Multiple users can train together inside virtual reality, which means that they can work together even if they are on completely opposite sides of the world. It also opens the opportunities for doing more outreach activities, because people at home with their own consumer headsets could log into a server and watch astronauts training in real time in a much more exciting way that can be achieved with regular NASA TV.

A tool like this Olympus Delta X-ray fluorescence (XRF) metals and alloys analyzer is likely to be used on Mars in order to determine the mass ratio of different elements in samples of rock collected on the Martian surface.

A tool like this Olympus Delta X-ray fluorescence (XRF) metals and alloys analyzer is likely to be used on Mars in order to determine the mass ratio of different elements in samples of rock collected on the Martian surface.

NASA has a lot of existing space assets, like a space drill called the Pistol Grip Tool (PGT) used for drilling bolts. There are also many other tools under development that will be used on future missions, like an X-Ray Fluorescence (XRF) tool that is used to determine rock/soil composition on Mars and is based on tools that are commercially available for use.

“Now, when collecting samples on the Martian surface you would most likely use a tool like this to tell you what the mass ratio of the different elements inside that sample is, and using 3D scanning we’re able to make this model look extremely realistic, so you can learn how to use the tool inside virtual reality,” says Matthew Noyes.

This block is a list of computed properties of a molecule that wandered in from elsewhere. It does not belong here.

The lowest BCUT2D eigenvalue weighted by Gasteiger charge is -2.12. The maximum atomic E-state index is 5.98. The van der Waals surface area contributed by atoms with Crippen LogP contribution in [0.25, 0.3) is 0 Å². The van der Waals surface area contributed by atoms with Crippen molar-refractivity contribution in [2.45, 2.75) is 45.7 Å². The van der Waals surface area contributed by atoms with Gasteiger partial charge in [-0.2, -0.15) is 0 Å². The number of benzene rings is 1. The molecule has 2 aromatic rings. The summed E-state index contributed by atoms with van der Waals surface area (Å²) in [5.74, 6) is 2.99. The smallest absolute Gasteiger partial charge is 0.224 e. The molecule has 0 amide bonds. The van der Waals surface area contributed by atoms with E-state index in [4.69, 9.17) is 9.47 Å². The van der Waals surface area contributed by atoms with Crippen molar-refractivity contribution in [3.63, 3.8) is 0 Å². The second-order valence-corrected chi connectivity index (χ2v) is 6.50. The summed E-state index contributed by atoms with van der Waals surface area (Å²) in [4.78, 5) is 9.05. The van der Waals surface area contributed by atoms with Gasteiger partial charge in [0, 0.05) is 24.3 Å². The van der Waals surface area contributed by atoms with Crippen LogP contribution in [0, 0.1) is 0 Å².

This tool (and others) underwent 3D scanning using the Artec Eva in order to produce highly realistic textured models and import them to a virtual environment for simulation training.

A 3D model of the Delta XRF analyzer made with Artec Space Spider 3D scanner. The model is used in NASA's hybrid reality simulation exercises to train future astronauts how to handle tools and machines on Mars. In hybrid reality, the trainee can feel the device's weight under different gravity conditions and get tactile feedback from the device when pressing buttons on it.

A 3D model of the Delta XRF analyzer made with Artec Space Spider 3D scanner. The model is used in NASA’s hybrid reality simulation exercises to train future astronauts how to handle tools and machines on Mars. In hybrid reality, the trainee can feel the device’s weight under different gravity conditions and get tactile feedback from the device when pressing buttons on it.

“Rather than painstakingly modeling these tools/assets from physical measurements and photographs, or working from textureless CAD files, we thought that using a 3D scanner to create millimeter-precise models from real objects was a much better solution,” says Matthew Noyes.

Along with the Eva scanner, the lab also uses Artec Studio software for creating a point cloud, defeaturing noisy elements, and texturing the resulting mesh.

“The Hybrid Reality Lab uses the Artec Eva scanner due to its use of white LEDs for illumination, which makes it eye-safe,” says Frank Delgado, Project Lead at NASA’s Hybrid Reality and Advanced Operational Concepts Lab. “The Artec also met our accuracy requirements, is easy to use, and provided a very good solution for scanning small and medium-sized objects.”

In addition to creating 3D scans of the various tools/instruments, their digital interface is also recreated and the sound effects were captured from the device in order to make the VR representation look and behave as close as possible to the real object.

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This article was contributed to Digital Engineering by a guest author.